Attention Reishi Appreciators: Local Mushroom Medicine Endangered by Invasive Insect Species
It’s with heavy hearts that we have to report that the Eastern Hemlock, home plant of our cherished Hemlock Reishi mushroom (Ganoderma tsugae), has been officially observed as infected by the Hemlock Woolly Adelgid (HWA) in at least 5 counties in southern Nova Scotia.
We have been keeping our eyes on the spread of this insect throughout the Northeast Coastal forests, and consider it part of our mission to keep people in the loop about the vulnerability of our local medicine stands.
Due to the work by MTRI to educate the communities affected by this pest, which has been ravaging Hemlock groves throughout the Appalachian range for the last 25 years, we have felt it prudent to stay out of those stands where a great deal of our local reishi is found during the time of year when it is appropriate to be seeking and wildcrafting this important medicine.
We have been informed that the Bear River area is rife with this invasive species, which has devastating consequences for hemlocks (killing trees and multiplying at an extremely high rate), while some areas including Keji have yet to report sightings. Being that humans, their companion animals, and vehicles can be vectors for the HWA, our hearts cannot bear the weight of potentially contributing to the spread of such a damaging insect. As such, our supply of locally wildcrafted hemlock reishi may be interrupted.
Reishi is an extremely useful mushroom, and there are species types non-native to the region which will grow on trees other than Eastern Hemlock. While it continues to be part of our mission to highlight and demonstrate the power of local medicine, we cannot possibly consider the idea that it is a “good thing” there are more dead trees in which the reishi may grow due to such a serious environmental imbalance.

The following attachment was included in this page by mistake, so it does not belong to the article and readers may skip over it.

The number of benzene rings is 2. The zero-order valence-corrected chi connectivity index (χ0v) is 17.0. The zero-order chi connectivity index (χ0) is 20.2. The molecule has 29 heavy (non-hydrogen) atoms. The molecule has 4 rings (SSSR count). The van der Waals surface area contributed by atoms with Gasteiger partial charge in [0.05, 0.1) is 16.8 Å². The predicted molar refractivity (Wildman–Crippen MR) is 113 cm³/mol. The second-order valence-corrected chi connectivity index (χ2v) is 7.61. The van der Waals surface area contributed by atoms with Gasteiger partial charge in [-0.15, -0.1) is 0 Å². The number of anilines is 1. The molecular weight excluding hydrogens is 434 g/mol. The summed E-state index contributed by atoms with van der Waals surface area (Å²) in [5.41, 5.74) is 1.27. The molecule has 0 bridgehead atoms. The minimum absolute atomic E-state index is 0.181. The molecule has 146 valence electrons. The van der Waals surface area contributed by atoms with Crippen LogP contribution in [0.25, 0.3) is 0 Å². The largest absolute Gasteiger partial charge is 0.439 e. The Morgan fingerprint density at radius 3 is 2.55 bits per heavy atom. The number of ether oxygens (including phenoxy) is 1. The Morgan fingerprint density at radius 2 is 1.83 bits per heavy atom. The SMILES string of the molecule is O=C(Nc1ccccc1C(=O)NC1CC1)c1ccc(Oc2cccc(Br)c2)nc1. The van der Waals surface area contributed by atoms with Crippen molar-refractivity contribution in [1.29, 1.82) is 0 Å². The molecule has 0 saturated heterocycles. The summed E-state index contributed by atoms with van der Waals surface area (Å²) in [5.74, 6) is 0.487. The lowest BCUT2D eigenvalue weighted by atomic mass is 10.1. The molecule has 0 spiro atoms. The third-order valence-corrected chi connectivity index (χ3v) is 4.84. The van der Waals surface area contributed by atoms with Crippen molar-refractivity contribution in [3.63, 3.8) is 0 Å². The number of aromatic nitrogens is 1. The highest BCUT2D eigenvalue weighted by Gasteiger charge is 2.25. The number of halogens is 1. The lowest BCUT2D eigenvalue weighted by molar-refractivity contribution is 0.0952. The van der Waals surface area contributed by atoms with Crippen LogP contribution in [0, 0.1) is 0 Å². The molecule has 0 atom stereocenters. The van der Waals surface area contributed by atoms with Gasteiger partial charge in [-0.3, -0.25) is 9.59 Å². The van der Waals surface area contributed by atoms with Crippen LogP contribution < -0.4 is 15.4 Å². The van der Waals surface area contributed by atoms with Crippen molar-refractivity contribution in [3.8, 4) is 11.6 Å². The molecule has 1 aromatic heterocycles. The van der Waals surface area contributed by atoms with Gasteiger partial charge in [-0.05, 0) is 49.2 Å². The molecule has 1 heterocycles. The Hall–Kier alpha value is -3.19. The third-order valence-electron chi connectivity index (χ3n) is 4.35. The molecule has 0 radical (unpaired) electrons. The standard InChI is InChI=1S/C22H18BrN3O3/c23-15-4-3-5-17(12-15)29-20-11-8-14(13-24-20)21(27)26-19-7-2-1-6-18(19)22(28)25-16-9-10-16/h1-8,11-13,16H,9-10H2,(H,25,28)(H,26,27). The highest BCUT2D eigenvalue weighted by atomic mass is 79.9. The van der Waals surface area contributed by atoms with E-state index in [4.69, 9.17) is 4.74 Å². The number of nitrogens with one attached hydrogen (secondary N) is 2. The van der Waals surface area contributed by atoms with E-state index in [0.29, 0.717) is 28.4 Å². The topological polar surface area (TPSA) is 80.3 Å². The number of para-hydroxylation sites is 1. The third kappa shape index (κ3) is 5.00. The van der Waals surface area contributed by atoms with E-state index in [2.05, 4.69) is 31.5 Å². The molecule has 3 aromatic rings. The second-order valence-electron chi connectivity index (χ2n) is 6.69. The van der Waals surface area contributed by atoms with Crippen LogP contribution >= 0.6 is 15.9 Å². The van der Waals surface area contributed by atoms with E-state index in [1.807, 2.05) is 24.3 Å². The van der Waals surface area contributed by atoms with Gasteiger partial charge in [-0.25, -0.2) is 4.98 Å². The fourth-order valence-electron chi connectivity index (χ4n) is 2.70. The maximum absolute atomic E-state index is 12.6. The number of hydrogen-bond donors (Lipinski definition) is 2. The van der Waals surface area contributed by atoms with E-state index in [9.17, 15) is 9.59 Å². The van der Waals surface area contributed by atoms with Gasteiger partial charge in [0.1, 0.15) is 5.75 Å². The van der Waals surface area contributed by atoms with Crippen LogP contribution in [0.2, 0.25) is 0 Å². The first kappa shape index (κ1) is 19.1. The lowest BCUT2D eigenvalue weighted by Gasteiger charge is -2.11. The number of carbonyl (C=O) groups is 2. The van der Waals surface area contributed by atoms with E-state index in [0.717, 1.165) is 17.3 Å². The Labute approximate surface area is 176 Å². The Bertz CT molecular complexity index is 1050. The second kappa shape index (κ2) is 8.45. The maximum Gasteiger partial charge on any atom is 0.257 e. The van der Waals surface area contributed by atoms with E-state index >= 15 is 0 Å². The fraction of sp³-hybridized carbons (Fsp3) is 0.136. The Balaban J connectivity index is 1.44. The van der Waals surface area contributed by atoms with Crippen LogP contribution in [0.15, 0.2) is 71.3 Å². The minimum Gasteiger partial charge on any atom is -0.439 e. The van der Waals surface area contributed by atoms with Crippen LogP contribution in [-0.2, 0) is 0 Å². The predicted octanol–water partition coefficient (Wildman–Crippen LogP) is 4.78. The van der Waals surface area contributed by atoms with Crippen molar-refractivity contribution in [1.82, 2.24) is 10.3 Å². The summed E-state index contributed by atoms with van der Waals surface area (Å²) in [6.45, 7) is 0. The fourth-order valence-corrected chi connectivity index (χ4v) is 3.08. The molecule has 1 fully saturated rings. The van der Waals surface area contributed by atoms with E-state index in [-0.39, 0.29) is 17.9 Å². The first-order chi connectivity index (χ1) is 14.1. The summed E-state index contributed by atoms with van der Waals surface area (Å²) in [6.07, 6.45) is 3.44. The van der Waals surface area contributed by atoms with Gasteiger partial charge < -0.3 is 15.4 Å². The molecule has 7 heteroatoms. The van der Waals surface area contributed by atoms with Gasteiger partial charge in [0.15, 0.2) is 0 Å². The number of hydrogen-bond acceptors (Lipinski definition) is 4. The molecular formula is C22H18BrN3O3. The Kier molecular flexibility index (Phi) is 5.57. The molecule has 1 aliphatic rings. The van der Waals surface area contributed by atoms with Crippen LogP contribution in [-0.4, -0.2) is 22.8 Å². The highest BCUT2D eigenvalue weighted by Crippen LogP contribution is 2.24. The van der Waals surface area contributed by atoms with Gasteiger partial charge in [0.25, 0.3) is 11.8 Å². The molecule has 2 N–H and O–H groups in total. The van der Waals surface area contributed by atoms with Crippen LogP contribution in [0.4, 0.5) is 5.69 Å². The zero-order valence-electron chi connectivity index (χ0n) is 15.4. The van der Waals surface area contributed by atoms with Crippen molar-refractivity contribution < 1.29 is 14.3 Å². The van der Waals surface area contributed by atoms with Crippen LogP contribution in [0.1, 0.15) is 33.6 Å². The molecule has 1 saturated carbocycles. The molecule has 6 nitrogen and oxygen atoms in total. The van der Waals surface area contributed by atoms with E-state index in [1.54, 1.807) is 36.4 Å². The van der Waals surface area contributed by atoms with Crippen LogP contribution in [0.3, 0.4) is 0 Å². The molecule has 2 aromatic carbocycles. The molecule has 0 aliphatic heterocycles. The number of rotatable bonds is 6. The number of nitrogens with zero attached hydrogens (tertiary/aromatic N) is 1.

If you already using hemlock reishi growing on trees in your woodlot or local area, we do still encourage its use as part of your holistic health practice: however, please do educate yourself on how to identify the HWA and consider your movement through hemlock stands during the months of March-July, when the insects are mobile and can be easily transmitted.
Here at Fundy Spores, we are now looking to cultivate reishi in order to continue offering our popular reishi tinctures; be assured we will always be honest and up front about the source of our mushrooms, and will continue to refuse to buy and resell products made from mushrooms found/grown in and imported from other places. **
For more information on the HWA, attend an MTRI info session in your area and/or check out these links:
Tuesday, February 27th: North Queens Business Hub, Caledonia.
Wednesday, March 7th: New Germany Community Hall, New Germany.
Monday, March 12th: Brickton Community Hall, Brickton.
Thursday, March 21st: Bridgewater Legion, Bridgewater.
Mark Whitmore, an American entomologist (Cornell University) at the forefront of HWA research, is offering a free webinar about this species on March 8 at 12 noon AST: http://www.emeraldashborer.info/eabu.php
** If you have observed the HWA in your woodlot or live in a known affected area, and are also aware of hemlock reishi growing there, we might be interested in negotiating a sustainable wildcrafting visit to your woods. Please contact us if you’re interested in working out this kind of arrangement!